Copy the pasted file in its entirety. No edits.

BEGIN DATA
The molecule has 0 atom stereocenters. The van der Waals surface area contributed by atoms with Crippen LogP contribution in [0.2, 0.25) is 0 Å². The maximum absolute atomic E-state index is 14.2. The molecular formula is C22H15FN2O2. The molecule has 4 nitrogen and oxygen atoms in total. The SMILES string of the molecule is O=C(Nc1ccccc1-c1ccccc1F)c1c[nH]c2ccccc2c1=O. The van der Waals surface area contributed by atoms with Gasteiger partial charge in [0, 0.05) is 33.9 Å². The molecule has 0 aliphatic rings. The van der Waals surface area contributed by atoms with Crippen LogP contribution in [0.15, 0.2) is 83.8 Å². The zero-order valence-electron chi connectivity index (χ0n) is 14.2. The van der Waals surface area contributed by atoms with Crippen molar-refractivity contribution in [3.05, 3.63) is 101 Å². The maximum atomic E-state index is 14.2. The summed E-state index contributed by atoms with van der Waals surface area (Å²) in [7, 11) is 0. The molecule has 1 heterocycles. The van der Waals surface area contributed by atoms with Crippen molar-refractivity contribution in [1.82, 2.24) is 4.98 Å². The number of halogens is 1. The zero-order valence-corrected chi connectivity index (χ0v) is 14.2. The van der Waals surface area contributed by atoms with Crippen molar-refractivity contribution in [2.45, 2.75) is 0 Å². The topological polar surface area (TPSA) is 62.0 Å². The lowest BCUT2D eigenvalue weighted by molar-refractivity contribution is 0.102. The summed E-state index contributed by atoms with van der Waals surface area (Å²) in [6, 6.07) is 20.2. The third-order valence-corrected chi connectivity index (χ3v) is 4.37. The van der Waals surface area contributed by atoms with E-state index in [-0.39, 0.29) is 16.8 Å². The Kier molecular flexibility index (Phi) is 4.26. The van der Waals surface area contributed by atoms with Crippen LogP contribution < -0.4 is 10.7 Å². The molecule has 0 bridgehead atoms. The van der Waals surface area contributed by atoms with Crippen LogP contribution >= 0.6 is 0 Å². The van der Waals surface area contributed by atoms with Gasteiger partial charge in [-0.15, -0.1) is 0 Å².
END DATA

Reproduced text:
The molecule has 0 atom stereocenters. The van der Waals surface area contributed by atoms with Crippen LogP contribution in [0.2, 0.25) is 0 Å². The maximum absolute atomic E-state index is 14.2. The molecular formula is C22H15FN2O2. The molecule has 4 nitrogen and oxygen atoms in total. The SMILES string of the molecule is O=C(Nc1ccccc1-c1ccccc1F)c1c[nH]c2ccccc2c1=O. The van der Waals surface area contributed by atoms with Gasteiger partial charge in [0, 0.05) is 33.9 Å². The molecule has 0 aliphatic rings. The van der Waals surface area contributed by atoms with Crippen LogP contribution in [0.15, 0.2) is 83.8 Å². The zero-order valence-electron chi connectivity index (χ0n) is 14.2. The van der Waals surface area contributed by atoms with Crippen molar-refractivity contribution in [3.05, 3.63) is 101 Å². The maximum atomic E-state index is 14.2. The summed E-state index contributed by atoms with van der Waals surface area (Å²) in [7, 11) is 0. The molecule has 1 heterocycles. The van der Waals surface area contributed by atoms with Crippen molar-refractivity contribution in [1.82, 2.24) is 4.98 Å². The number of halogens is 1. The zero-order valence-corrected chi connectivity index (χ0v) is 14.2. The van der Waals surface area contributed by atoms with Crippen molar-refractivity contribution in [2.45, 2.75) is 0 Å². The topological polar surface area (TPSA) is 62.0 Å². The lowest BCUT2D eigenvalue weighted by molar-refractivity contribution is 0.102. The summed E-state index contributed by atoms with van der Waals surface area (Å²) in [6, 6.07) is 20.2. The third-order valence-corrected chi connectivity index (χ3v) is 4.37. The van der Waals surface area contributed by atoms with E-state index in [-0.39, 0.29) is 16.8 Å². The Kier molecular flexibility index (Phi) is 4.26. The van der Waals surface area contributed by atoms with Crippen LogP contribution < -0.4 is 10.7 Å². The molecule has 0 bridgehead atoms. The van der Waals surface area contributed by atoms with Crippen LogP contribution >= 0.6 is 0 Å². The van der Waals surface area contributed by atoms with Gasteiger partial charge in [-0.15, -0.1) is 0 Å².